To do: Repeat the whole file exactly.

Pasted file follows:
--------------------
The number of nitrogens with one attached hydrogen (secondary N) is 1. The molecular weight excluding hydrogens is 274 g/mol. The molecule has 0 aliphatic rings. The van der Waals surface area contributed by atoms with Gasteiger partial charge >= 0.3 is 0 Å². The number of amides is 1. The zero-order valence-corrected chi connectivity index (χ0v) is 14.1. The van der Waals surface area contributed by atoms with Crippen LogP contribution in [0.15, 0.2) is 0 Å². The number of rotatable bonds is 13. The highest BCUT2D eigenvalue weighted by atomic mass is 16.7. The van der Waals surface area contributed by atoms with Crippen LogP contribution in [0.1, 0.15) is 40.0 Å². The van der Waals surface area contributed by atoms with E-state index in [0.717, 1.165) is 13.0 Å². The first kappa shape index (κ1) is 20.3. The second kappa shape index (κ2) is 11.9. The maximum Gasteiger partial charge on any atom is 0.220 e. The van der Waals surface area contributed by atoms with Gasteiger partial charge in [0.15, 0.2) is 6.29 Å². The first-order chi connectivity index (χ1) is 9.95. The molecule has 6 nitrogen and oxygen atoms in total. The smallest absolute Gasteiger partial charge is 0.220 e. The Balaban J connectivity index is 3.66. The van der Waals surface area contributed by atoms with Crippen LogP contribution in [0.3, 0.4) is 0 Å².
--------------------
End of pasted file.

The number of nitrogens with one attached hydrogen (secondary N) is 1. The molecular weight excluding hydrogens is 274 g/mol. The molecule has 0 aliphatic rings. The van der Waals surface area contributed by atoms with Gasteiger partial charge >= 0.3 is 0 Å². The number of amides is 1. The zero-order valence-corrected chi connectivity index (χ0v) is 14.1. The van der Waals surface area contributed by atoms with Crippen LogP contribution in [0.15, 0.2) is 0 Å². The number of rotatable bonds is 13. The highest BCUT2D eigenvalue weighted by atomic mass is 16.7. The van der Waals surface area contributed by atoms with Crippen LogP contribution in [0.1, 0.15) is 40.0 Å². The van der Waals surface area contributed by atoms with E-state index in [0.717, 1.165) is 13.0 Å². The first kappa shape index (κ1) is 20.3. The second kappa shape index (κ2) is 11.9. The maximum Gasteiger partial charge on any atom is 0.220 e. The van der Waals surface area contributed by atoms with Gasteiger partial charge in [0.15, 0.2) is 6.29 Å². The first-order chi connectivity index (χ1) is 9.95. The molecule has 6 nitrogen and oxygen atoms in total. The smallest absolute Gasteiger partial charge is 0.220 e. The Balaban J connectivity index is 3.66. The van der Waals surface area contributed by atoms with Crippen LogP contribution in [0.3, 0.4) is 0 Å².